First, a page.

The only way to line up a job before you graduate without disrupting your thesis writing schedule is to map out a proper job search strategy.
Your job search is a second job and should be treated as such.
This might sound intimidating but it’s much simpler than you think.
All you have to do is create a single Excel spreadsheet with five columns:
- First: list the companies you’d like to work for,
- Second: list the job postings (with URLs) that you’re interested in,
- Third: list your contacts (LinkedIn or otherwise) who work at each company,
- Fourth: list the last time you connected with that contact, and
- Fifth: list the next time you plan on connecting with that contact.
By creating this simple spreadsheet, you’ve done more than nearly every other PhD job candidate.
How many files do you have on your computer right now related to experimental procedures, reagent specs, and data you’ve collected over the years?
Can you spare some of your precious time to make one single Excel spreadsheet related to your job search?
Once you’ve put your job search strategy on paper, the next step is to approach it in the right sequence.
Don’t do what most PhDs do and spend all your time on creating the perfect industry resume or preparing for phone, Skype, and in-person interviews.
Your resume is the last and least important part of your job search strategy.
Instead, you need to be spending most of your time networking offline and online and building industry credibility.
Your goal is to start getting industry job referrals as soon as possible.
Only then should you worry about resumes and interviews.
Finally, once your strategy is in place and you’re executing it in the right sequence, you need to diversify it as much as possible.
This means refusing to fall into the trap of applying to only one position at a time.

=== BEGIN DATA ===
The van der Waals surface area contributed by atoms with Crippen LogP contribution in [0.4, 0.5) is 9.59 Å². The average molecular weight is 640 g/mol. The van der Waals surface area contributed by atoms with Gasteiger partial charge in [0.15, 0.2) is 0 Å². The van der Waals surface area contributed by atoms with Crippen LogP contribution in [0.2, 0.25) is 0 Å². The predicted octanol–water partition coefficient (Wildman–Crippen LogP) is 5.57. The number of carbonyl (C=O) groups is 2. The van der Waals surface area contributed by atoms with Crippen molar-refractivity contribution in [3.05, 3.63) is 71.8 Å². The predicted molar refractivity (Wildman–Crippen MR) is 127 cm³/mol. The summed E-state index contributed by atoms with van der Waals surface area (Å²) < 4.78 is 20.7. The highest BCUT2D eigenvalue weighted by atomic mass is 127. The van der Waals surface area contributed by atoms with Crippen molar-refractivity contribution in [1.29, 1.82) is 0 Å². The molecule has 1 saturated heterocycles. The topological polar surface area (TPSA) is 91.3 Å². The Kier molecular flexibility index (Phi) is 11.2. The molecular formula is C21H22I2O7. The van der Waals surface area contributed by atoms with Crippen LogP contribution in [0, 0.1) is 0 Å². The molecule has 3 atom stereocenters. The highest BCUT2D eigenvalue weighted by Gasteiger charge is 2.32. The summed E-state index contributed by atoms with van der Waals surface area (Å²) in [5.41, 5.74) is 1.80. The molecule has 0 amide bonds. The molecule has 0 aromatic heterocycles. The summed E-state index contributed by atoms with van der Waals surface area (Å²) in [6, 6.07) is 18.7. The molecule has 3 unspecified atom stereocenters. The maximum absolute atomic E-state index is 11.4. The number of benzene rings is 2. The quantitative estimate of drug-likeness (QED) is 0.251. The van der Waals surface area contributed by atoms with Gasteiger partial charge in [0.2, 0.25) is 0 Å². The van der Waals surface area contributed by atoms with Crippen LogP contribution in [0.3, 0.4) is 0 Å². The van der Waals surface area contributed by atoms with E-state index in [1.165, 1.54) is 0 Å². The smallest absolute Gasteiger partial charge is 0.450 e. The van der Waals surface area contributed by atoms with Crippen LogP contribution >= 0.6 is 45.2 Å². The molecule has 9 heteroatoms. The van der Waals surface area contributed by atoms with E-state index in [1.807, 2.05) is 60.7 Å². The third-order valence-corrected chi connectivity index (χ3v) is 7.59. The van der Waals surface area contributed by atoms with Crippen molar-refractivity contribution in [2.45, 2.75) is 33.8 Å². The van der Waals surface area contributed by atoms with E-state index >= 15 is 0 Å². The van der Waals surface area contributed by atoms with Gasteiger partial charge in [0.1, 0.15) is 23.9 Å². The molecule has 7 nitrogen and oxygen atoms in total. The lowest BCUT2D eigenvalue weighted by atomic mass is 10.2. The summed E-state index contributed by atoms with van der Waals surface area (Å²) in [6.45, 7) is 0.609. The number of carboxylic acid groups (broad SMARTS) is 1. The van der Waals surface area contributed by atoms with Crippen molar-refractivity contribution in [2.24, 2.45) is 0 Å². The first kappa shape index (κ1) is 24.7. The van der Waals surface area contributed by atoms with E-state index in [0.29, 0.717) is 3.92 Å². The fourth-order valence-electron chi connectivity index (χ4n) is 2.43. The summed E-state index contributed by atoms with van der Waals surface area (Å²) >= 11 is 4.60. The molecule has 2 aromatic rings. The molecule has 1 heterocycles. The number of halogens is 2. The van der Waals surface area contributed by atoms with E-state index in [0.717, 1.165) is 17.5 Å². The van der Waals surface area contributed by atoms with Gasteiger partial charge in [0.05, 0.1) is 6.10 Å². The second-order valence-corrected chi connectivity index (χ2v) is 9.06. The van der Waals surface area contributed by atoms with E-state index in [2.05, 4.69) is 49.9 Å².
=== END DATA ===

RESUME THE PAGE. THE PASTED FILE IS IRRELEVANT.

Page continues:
Instead, you should be applying to 5-6 positions at a time.
Don’t make the mistake of seeking only one type of position at a time either.
The more diverse your job search, the faster your network will grow and the more offers you’ll receive.
You don’t have to find the perfect position to start because you can always transition into another role 6-12 month after starting your first position.
You don’t have to accept your first offer either.
Keep diversifying your job search and keep thinking strategically until you finish your thesis and get hired.
Remember to focus on creating long-term, quality connections, especially with recruiters and hiring managers.
Get these people to work for you while you finish your thesis.
Combine your job search and thesis writing deadlines to stay motivated.
Most importantly, remember your value as a PhD.
Develop your confidence, be assertive, and take action to finish your thesis advance your career now.
Isaiah Hankel, Ph.D. is an internationally recognized speaker and author who helps individuals and organizations develop a more entrepreneurial mindset to accelerate their business success. Isaiah earned his Ph.D. in Anatomy and Cell Biology and is the founder of www.CheekyScientist.com, a training platform that has helped thousands of academics transition into industry careers.